Hey y’all, guess what?
Uber is pretending to be the DOT by requiring their ride-hailing-app drivers to go “offline” for 6 straight hours after a 12-hour shift. The statement “everyone knows that drinking and driving is dangerous, but many don’t know the risks or warning signs of drowsy driving” was issued as one of the reasons Uber enacted the rule, because “according to experts, raising awareness is key.”
Well that’s just awesome. It’s also ironic that the disrupter and slayer of taxi-cab companies all over the world is slapping an hours of service rule down to “raise awareness” after they’ve lain waste to all the professionally-licensed, passenger-endorsed drivers who had to follow rules Uber didn’t.
According to AAA’s Traffic Safety Culture Index, 28.9 percent of drivers admit to driving when they were so tired that they had a hard time keeping their eyes open in the past month. This report is based on respondents 16 and older who completed a 2016 online survey. It does not designate type of license held by the 2,511 people who took the survey, but if almost one third of them have driven impaired by drowsiness, it doesn’t really matter – the survey shows us there are a lot of sleepyheads out there zooming around on an “auto pilot” system that doesn’t work well for safety concerns.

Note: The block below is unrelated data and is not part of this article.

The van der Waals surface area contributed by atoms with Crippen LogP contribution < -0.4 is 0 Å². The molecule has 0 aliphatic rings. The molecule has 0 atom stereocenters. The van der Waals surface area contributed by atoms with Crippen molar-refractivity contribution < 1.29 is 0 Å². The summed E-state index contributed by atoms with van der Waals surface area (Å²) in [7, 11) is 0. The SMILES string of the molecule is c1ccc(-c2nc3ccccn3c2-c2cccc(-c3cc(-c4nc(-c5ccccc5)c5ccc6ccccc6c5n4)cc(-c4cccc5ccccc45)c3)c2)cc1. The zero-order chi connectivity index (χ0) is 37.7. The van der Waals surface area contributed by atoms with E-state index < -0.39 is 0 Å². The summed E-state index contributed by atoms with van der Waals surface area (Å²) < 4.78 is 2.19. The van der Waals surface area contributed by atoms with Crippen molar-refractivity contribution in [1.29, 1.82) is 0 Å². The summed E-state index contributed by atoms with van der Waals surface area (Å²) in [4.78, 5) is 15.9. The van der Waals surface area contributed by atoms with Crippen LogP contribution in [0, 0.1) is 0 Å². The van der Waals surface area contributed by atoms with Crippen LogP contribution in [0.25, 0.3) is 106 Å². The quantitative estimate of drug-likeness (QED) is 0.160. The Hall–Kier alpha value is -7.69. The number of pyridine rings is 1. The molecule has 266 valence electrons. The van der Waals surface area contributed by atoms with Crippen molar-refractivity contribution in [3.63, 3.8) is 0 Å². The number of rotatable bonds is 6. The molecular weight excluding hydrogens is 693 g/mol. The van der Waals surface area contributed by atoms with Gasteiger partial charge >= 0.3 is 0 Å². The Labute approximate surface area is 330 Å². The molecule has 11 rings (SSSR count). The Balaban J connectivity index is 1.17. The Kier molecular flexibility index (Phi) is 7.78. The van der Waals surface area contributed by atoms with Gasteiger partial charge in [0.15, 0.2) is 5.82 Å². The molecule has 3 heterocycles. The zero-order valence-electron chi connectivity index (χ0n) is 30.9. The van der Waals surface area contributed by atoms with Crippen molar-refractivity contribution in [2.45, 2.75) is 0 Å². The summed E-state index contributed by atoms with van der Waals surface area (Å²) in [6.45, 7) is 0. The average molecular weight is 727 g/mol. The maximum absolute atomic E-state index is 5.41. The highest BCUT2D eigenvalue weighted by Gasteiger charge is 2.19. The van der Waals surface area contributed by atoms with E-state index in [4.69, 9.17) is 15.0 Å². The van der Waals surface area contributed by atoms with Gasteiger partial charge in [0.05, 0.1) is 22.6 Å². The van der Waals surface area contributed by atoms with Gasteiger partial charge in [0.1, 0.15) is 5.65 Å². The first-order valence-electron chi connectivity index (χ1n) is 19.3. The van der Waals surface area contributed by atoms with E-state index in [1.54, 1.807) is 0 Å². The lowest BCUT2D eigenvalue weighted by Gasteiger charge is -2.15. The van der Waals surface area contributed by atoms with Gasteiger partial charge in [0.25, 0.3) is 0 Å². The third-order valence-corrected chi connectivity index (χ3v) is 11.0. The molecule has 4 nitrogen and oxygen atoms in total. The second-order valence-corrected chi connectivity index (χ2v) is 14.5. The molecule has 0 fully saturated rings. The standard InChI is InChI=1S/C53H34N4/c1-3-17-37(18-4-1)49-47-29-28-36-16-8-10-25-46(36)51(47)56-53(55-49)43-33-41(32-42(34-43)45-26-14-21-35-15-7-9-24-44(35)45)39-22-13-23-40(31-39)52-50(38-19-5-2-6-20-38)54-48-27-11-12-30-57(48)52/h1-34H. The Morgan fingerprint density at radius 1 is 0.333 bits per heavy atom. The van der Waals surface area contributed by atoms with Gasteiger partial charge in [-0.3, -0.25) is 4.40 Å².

Just last November, Fox News host and former District Attorney, Jeanine Pirro made her own news by being issued a citation for doing 119 mph in a 65 mph speed zone. Her explanation of “I had been driving for hours to visit my ailing 89-year-old mom, and didn’t realize how fast I was going,” beautifully illustrates the dangers of fatigued driving. The fact that Judge Pirro retained her driver’s license, and wasn’t hauled off in the back of a police car, illustrates the fact that private vehicles, driven by folks with regular ol’ driver’s licenses, are basically given a pass on the fatigued driving issue. They can drive as many hours as they doggone well please.
The professionally-licensed career drivers know the dangers on the road and making a bunch of Ubers take a nap isn’t going to increase safety nearly as much as training and education. There’s a reason for most of those pesky rules – and until everyone using the roads is tasked to follow those rules, it won’t make a significant difference in anything other than the wording of Uber’s press releases.